Education called a key to Hispanic success |

Education called a key to Hispanic success

Veronica Whitney

If the Hispanic middle class isn’t growing at the same pace as the Anglo middle class, it’s because Hispanic children aren’t concentrating on their education, said April Heredia, a mother of two who lives in Gypsum.

“It’s harder for us because we’re not educated. Lots of kids drop out of school or college,” said Heredia. “My older sister got her high school diploma after she dropped out of school. In my family, I was the first person to get a four-year degree diploma.”

Polly Baca, of the Latin American Research and Service Agency, agreed that too many Hispanic high school students are dropping out and few are going to college or technical school.

“Our buying power has increased and we can support our business people, but we still have problems when it comes to educating our children,” Baca said.

One of the problems the Hispanic middle class faces is that the school system isn’t geared toward helping Latino children, Baca said.

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“Part of it is language, but also a lack of cultural awareness,” she said.

“You have to feel good when you go to school,” she added. “Future success has to do with education. We have to push our public school system into being more culturally sensitive.”

Eli Vega, a Breckenridge resident, said his parents didn’t finish school, and he got a bachelor’s degree in sociology and a masters in human resource management. To Vega, the secret for Hispanic success in the United States isn’t necessarily advanced degrees, but simply learning English.

“I see many immigrants who don’t learn English,” he said. “Some are here to work and educate their children and send money to Mexico.”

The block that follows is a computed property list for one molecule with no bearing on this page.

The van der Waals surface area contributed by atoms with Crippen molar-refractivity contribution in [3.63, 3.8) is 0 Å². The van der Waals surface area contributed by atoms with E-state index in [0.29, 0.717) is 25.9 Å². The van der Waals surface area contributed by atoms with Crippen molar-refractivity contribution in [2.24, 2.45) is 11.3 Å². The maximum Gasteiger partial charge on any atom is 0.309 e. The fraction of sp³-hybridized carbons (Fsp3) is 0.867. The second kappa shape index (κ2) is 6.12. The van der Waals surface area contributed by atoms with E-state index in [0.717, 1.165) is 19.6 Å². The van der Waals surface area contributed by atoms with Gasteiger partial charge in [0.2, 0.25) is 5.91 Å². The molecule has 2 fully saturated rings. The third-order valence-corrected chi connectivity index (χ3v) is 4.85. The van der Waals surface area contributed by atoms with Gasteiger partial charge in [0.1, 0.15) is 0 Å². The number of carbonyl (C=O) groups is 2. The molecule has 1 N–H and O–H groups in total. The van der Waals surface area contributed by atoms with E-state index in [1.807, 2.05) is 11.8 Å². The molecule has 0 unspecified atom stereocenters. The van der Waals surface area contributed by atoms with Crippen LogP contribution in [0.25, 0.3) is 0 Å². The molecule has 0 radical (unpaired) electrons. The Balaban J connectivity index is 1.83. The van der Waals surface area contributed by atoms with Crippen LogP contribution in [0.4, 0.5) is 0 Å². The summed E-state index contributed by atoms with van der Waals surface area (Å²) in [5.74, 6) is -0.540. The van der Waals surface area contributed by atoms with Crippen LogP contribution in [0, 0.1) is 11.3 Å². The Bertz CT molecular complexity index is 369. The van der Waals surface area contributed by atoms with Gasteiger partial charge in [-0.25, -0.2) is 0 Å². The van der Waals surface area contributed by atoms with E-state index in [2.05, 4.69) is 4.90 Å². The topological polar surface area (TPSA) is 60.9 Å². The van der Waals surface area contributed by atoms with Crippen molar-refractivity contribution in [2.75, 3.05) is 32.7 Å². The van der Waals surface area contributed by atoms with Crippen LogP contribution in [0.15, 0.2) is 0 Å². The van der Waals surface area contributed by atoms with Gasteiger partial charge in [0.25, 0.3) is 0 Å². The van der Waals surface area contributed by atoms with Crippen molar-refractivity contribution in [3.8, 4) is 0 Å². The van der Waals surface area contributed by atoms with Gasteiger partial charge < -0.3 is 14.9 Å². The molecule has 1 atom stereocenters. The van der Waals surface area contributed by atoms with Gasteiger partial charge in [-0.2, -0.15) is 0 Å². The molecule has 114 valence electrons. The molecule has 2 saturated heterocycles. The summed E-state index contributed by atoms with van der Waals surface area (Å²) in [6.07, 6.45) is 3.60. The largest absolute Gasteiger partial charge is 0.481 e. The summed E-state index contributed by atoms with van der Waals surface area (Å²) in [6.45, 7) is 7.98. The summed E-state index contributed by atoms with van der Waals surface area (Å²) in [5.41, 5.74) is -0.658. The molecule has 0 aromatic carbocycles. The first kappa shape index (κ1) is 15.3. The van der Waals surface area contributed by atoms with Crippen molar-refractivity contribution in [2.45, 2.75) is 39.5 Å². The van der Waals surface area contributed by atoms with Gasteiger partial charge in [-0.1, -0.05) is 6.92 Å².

Although she didn’t go to college, Leticia Garcia’s 23-year-old daughter will graduate this year from the University of Colorado. Her other daughter, who’s 17, will spend a year studying in Hungary after graduating from high school.

“We work to give them the opportunity that we didn’t have,” said Garcia, who owns Garcia’s market in Carbondale with her husband.

Still, to Heredia, Anglo Americans are more ambitious than Hispanics. “When I was in high school, the counselors didn’t seek me out to go to college,” Heredia said. “I went to them. Now, things are changing.”

Beth Silva, director of Unit of Student Assessment in the Colorado Department of Education, said since ‘No Child Left Behind’ law was passed, some school districts have been working very hard to improve achievement of Hispanic students.

“Since the CSAP test started in 1997, in general, from the large point of view, you see some points go up and some down,” Silva said.

“Generally, we see pretty good work from students who are English-language learners.

Mike Gass, director of secondary education for the Eagle County School District, said a Hispanic student who stays in the district for three years has a great shot at being successful.

“After three years, we start to see significant progress,” Gass said. “The younger those kids come to the district, the faster they transition.

“Our biggest challenge,” he added, “is our Hispanic male achievement in high school, and keeping them in school.”

Even though some of the Hispanic parents have two or three jobs, Gass said they’re very responsive when called by school officials.

“They’ll drop everything they’re doing and they’ll come,” he said. “They’re very thankful for what we’re doing for their kids. They see education as a true opportunity.”

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